Last September, the Trump administration had announced a plan to ban flavoured vaping products across the US. According to sources familiar with the plan, an announcement was to be made early November, and the ban was meant to apply to all flavours with the exception of tobacco and menthol flavours.

However, a couple of weeks later, comments by Trump suggested a change in strategy. He mentioned raising the legal vaping age limit to 21, as a way to prevent teen vaping. “We’re going to be coming out with a very important position on vaping,” he said on Twitter. “We have to take care of our kids, most importantly, so we’re going to have an age limit of 21 or so, so we’ll be coming out with something next week very important on vaping.”

To this effect, public-health experts, vaping executives and lawmakers were convened to the White House, in order to discuss the matter. When the Vapor Technology Association (VTA) raised the topic of increasing the legal age to purchase the products, Trump said that his administration had already decided to do so. “Twenty-one we’re going to be doing,” he said.

Ulterior motives?

Naturally, several health entities believe that the companies’ “Tobacco 21” support, is nothing other than a calculated move to put off harsher measures.

Meanwhile, to the surprise of some and skepticism of most, Juul and Altria have emerged as the main supporters of the “Tobacco 21” measure. Following the recent scrutiny faced by the companies, especially as a result of their merger, Juul and Altria have been doing their utmost to gain credibility as having harm reduction at heart.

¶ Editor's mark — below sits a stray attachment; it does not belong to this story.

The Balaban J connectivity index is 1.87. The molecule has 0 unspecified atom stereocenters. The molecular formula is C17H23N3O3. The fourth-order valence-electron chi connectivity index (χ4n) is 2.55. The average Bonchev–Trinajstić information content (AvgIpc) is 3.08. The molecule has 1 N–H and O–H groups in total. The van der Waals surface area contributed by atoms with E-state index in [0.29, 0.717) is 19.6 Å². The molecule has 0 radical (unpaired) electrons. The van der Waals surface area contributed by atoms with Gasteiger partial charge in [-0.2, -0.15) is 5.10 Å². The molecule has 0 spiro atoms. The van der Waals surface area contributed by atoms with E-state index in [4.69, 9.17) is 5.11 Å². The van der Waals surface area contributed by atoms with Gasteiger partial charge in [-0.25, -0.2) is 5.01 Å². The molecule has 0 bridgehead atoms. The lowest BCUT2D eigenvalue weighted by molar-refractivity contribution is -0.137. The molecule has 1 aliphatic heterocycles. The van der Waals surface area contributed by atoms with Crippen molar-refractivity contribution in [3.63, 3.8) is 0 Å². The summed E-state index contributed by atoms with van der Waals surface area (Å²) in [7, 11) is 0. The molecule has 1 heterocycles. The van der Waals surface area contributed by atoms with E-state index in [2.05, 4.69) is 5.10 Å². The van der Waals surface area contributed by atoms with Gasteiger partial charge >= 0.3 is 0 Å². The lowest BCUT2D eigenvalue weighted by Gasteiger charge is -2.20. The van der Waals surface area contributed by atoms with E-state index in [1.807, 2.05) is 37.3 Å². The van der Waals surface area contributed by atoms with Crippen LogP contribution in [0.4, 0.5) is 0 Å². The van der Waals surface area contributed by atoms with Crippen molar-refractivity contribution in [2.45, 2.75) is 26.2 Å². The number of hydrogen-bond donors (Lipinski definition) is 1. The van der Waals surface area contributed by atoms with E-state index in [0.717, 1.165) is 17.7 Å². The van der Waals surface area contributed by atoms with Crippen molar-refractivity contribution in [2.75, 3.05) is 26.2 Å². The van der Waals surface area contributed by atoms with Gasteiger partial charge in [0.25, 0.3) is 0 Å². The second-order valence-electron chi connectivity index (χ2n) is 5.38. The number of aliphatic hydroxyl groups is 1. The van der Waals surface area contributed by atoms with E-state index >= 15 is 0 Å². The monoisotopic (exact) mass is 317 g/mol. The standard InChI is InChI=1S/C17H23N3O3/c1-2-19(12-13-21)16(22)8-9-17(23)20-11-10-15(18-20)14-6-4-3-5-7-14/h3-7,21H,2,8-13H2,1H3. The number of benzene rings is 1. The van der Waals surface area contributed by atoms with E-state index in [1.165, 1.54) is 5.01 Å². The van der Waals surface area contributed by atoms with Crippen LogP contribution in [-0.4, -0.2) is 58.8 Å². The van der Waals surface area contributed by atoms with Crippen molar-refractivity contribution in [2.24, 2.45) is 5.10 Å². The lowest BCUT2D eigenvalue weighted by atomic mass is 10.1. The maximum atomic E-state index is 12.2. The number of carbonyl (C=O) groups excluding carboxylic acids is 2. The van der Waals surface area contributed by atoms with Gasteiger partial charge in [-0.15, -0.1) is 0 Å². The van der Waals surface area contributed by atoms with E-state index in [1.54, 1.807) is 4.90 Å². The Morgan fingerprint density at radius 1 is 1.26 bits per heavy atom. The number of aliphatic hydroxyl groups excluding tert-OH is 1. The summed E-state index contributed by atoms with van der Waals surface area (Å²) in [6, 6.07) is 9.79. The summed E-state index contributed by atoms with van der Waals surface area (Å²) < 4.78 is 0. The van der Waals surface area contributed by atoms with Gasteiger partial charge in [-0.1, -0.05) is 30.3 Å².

Naturally, health entities such as the Campaign for Tobacco-Free Kids, who are suspicious even of the independent vaping industry, believe that the companies’ “Tobacco 21” support is nothing other than a calculated move to put off harsher measures. “Altria and Juul clearly support this in order to argue that no other action is necessary,” said Matthew Myers of the Campaign for Tobacco-Free Kids. “If you don’t eliminate the flavors that the industry has used to fuel the epidemic, you won’t solve the youth e-cigarette crisis.”

Juul faces more lawsuits

Meanwhile, in what is the latest in a series of lawsuits faced by Juul, a suit filed by the Illinois Attorney General Kwame Raoul last week, is claiming that the manufacturer undid “years of progress made to reduce youth smoking rates.”

Similarly last month, the state of California sued San Francisco-based Juul, alleging that the e-cig manufacturer has engaged in a “systematic” and “wildly successful” campaign, to hook minors on its products.

The California lawsuit is certainly an example of the consequences  faced by Juul for striking a deal with a tobacco company. One of the first complaints of this suit is that since Altria bought a 35% stake in Juul, Juul’s infrastructure has been corrupted and is using the same fraudulent marketing measures that the tobacco company itself has used.

Read Further: MPR News

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In-house journalist covering international vaping news.